A series of experiments was conducted to examine the effects of competition on allometry and defense using tomato plants (Lycopersicon esculentum). No mortality occurred over the 4-wk test period, even with a plant density of 30 plants per 10-cm2. However, allometric patterns for log canopy diameter vs. log height indicated that competition occurred as early as 8 d after transplant and for pots with as few as two young plants (density of about 2 plants per 10-cm2). There was a change towards less root mass for greater height as competition increased. Leaf concentration of the allelochemicals chlorogenic acid, rutin and tomatine increased with decreasing competition, with the sum of these exhibiting a sigmoid-like pattern for allelochemical concentration. But competition did not affect leaf proteinase inhibitor activity, or petiole glandular trichomes or total trichomes. While the results are compatible with the growth-differentiation balance (GDB) hypothesis, they also indicate some of the difficulties that will be encountered in testing the GDB hypothesis rigorously.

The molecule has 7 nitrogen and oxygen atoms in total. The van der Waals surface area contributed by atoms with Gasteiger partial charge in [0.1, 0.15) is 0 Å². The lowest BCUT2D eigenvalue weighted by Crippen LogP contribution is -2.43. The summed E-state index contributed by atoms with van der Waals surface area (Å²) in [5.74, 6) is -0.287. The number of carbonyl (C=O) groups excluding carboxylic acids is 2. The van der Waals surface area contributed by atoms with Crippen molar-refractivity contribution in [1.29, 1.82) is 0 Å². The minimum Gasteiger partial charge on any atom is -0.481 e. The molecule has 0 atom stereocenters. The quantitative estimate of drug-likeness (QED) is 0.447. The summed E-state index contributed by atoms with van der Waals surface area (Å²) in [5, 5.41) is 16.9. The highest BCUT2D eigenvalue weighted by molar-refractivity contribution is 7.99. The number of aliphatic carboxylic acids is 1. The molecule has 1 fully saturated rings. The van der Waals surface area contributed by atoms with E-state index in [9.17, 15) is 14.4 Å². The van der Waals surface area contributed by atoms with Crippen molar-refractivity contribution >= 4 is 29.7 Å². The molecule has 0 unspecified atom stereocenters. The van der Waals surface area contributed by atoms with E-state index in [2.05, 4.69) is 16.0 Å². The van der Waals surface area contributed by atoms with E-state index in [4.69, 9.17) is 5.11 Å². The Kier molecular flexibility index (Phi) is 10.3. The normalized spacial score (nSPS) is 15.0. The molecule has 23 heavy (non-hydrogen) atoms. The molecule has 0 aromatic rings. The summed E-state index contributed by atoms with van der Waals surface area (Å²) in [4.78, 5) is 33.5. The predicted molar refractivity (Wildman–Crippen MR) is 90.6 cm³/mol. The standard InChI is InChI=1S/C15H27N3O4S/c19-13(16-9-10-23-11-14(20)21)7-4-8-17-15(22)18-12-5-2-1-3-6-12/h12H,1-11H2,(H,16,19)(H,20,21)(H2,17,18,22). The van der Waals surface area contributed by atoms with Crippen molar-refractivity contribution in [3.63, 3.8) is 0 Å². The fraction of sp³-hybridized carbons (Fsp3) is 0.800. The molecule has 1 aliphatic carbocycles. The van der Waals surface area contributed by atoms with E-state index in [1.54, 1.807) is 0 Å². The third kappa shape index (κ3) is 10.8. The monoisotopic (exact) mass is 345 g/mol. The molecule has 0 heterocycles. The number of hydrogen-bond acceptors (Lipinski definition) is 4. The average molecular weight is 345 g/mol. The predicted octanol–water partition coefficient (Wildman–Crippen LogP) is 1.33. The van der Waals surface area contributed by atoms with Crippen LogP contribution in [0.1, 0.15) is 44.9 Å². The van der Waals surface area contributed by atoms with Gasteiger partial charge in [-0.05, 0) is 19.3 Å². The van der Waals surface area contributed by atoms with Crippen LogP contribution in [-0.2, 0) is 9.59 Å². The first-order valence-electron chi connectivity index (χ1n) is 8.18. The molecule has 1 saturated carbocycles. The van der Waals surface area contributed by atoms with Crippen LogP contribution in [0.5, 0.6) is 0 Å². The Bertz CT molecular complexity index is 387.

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Vol. 151 • No. 1